Coming off another year in which ransomware actors battered local government networks, the Cybersecurity and Infrastructure Security Agency on Thursday announced a new public awareness campaign aimed at repelling future incidents.
Speaking at an online event hosted by the U.S. Conference of Mayors, Brandon Wales, CISA’s acting director, said the agency plans to more aggressively promote the documents and other resources it uses to counter ransomware incidents, especially those targeting K-12 school systems and organizations involved in the response to COVID-19, like health care organizations.
Those entities, he said, “have the unenviable role right now of being so indispensable and so vulnerable.”
While some observers labeled 2019 “the year of ransomware” for its high number of attacks against state and local governments, 2020 — according to some industry estimates — managed to be worse, as criminal actors continued to target cities, towns and school districts, and embraced more severe extortion tactics.
The K-12 sector continued to be hit especially hard: One ransomware attack against public schools in Hartford, Connecticut, delayed the start of the new academic year, while another in Baltimore County, Maryland, forced officials to cancel online classes just before the Thanksgiving holiday. And some students and teachers in Fairfax County, Virginia, had their personal information published online when officials there refused to pay.
The health sector has also been hammered, especially as the pandemic worsens and vaccine distribution begins. Actors using the Ryuk malware in particular have focused on hospitals, potentially forcing treatments like chemotherapy and mammograms to be delayed.
“Cybercriminals know state and local governments are vulnerable, and they’re taking advantage of those vulnerabilities,” Wales said during the Conference of Mayors event.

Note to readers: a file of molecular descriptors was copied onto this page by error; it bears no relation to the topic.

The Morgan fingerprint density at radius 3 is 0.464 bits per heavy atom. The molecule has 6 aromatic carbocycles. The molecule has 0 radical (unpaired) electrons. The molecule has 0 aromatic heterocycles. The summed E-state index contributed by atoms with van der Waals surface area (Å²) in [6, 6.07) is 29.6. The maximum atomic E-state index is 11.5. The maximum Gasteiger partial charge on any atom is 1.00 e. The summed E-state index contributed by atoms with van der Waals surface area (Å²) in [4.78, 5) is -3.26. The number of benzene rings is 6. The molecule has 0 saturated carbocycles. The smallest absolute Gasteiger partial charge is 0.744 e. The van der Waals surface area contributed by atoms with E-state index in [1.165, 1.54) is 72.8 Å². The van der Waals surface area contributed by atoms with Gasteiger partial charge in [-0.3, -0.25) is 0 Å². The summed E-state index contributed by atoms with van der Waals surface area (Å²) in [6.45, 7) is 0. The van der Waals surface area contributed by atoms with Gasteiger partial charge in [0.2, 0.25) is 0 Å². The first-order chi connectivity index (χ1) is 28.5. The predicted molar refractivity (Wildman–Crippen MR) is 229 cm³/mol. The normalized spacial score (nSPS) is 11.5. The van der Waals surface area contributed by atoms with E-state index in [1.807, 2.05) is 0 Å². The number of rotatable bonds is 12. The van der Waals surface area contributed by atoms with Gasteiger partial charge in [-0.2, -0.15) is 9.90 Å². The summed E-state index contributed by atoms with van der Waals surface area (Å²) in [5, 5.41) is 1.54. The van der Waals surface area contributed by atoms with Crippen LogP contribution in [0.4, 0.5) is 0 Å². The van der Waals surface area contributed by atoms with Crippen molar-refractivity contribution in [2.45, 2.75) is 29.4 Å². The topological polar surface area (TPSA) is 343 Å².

The CISA campaign will include a new page on the agency’s website that directs visitors to the agency’s offerings regarding ransomware, such as a detailed guidebook it developed last year with the Multi-State Information Sharing and Analysis Center, and other fact sheets and infographics it publishes regularly. It also includes information on how governments can enlist CISA’s technical services, including the Malicious Domain Blocking and Reporting service it funds through the MS-ISAC, and its scanning and monitoring capabilities.
“Only by disrupting this business model do we have a chance at removing this scourge,” he said.
Wales told mayors listening into the event that they should engage more with their cybersecurity officials.
“Get to know your CISO,” he said. “Get to know the protocols they will put in place to preserve continuity of services.”
He also plugged the recent passage of the DOTGOV Act, which encourages state and local governments to migrate their web presences to the federally administered .gov top-level domain and also puts CISA in charge of the of the program.
“All aspects of .gov have cybersecurity significance,” Wales said, referring to some of the domain’s standard features like multi-factor authentication and continuous monitoring.